Hatteras Inlet shoals are choking ferry service

Hatteras Inlet dredging could force stoppage of at least ‘a few days’

bsiceloff@newsobserver.comJanuary 17, 2013 


The Roanoke Ferry arrives at Hatteras Island as the Croatoan departs for Ocracoke Island on Wednesday afternoon April 27, 2011.

ROBERT WILLETT — 2011 News & Observer file photo

A dredging vessel is digging through heavy shoals that have choked ferry operations between Hatteras and Ocracoke for three weeks, and state officials say they might be forced to halt ferry service altogether for a few days or longer in February.

That’s when the dredge will be anchored in a clogged section of Hatteras Inlet where the channel is especially narrow and shallow. There might not be enough room for the ferries.

“It’s going to be a question of can the ferries safely navigate around that dredge as it’s working and dredging that channel,” said Harold Thomas, the state Ferry Division director.

Heavy shoaling – shifting deposits of sand that make navigation channels too shallow – has been a continual problem in Hatteras Inlet and Pamlico Sound since August 2011, when Hurricane Irene swept through the area. Three ferries have run aground since Dec. 21. Passengers and crews were stranded for as long as three and a half hours before they were able to get off the shoals.

“It just seems the whole channel system on the Outer Banks has been very different since Hurricane Irene,” said Roger Bullock, deputy operations chief for the Wilmington office of the U.S. Army Corps of Engineers, which is responsible for maintaining the channel.

“We’ve had to perform quite a bit more dredging. The ferry captains have never seen shoal patterns like this before,” Bullock said.

A dredge hired by the Army Corps of Engineers with state and federal money is working this winter to clear a channel 100-feet wide and 10-feet deep. The shallowest parts of the channel are only four-to-six feet deep now.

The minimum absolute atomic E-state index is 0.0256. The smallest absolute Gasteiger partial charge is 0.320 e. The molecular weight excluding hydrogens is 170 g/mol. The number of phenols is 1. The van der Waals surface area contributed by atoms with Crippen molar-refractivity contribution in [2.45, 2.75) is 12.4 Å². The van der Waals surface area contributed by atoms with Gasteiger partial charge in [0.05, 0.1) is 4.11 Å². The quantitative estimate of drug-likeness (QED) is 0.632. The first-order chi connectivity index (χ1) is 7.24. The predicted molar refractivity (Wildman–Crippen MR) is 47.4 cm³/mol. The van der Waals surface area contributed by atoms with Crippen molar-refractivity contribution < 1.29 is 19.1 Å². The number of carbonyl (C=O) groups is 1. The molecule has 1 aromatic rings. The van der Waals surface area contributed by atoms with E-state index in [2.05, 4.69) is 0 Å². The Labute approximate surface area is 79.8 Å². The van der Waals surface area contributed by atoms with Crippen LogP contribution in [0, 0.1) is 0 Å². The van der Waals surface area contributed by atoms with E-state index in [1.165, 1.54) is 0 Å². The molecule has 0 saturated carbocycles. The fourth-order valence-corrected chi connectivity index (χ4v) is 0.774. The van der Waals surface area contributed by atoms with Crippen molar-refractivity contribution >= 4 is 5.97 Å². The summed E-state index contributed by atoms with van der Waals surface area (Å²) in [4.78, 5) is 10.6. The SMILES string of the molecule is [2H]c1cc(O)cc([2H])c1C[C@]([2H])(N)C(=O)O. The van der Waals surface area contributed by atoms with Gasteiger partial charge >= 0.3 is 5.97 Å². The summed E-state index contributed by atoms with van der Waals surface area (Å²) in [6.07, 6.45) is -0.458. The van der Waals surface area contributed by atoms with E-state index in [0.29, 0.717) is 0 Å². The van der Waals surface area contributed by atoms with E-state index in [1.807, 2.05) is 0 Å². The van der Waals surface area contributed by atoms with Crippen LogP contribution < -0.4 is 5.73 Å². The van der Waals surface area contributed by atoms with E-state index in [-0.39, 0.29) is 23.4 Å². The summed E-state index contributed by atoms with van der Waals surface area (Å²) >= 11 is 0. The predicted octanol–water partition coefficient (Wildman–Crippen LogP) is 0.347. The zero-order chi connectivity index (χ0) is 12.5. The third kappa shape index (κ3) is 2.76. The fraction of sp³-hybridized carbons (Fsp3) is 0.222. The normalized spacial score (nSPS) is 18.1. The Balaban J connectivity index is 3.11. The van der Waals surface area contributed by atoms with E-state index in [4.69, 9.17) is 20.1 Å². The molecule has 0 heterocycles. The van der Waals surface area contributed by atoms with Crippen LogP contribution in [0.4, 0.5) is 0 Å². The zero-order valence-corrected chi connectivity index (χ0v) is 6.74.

The busy Hatteras-Ocracoke ferry is supposed to run once every hour during winter months, from 5 a.m. to midnight. But the channel is impassable now at low tide, so the ferries stop running each day for four-to-eight hours out of the 19-hour schedule.

Ocracoke’s nearly 950 residents rely on the ferry for shopping trips, doctor’s appointments and routine errands from Hatteras to Manteo and Kitty Hawk. Now they plan their trips with tide tables in mind.

“We’re riding the ferry on the back side of high tide and the front side,” said Ocracoke businesswoman Darlene Styron, a Hyde County commissioner. “We’re having to schedule around the tides. You go anywhere during the day and you might as well pack your bag, because you might not get home that night.”

To help make up for the reduced service between Ocracoke and Hatteras, the Ferry Division has added a third daily round-trip run between Ocracoke and Swan Quarter.

If ferry and Corps of Engineers officials agree in February that Hatteras Inlet service needs to be shut down for a day or more, Thomas said, more trips will be added to the ferry schedules from Ocracoke to Swan Quarter and Cedar Island.

Siceloff: 919-829-4527 or blogs.newsobserver.com/crosstown or twitter.com/Road_Worrier/

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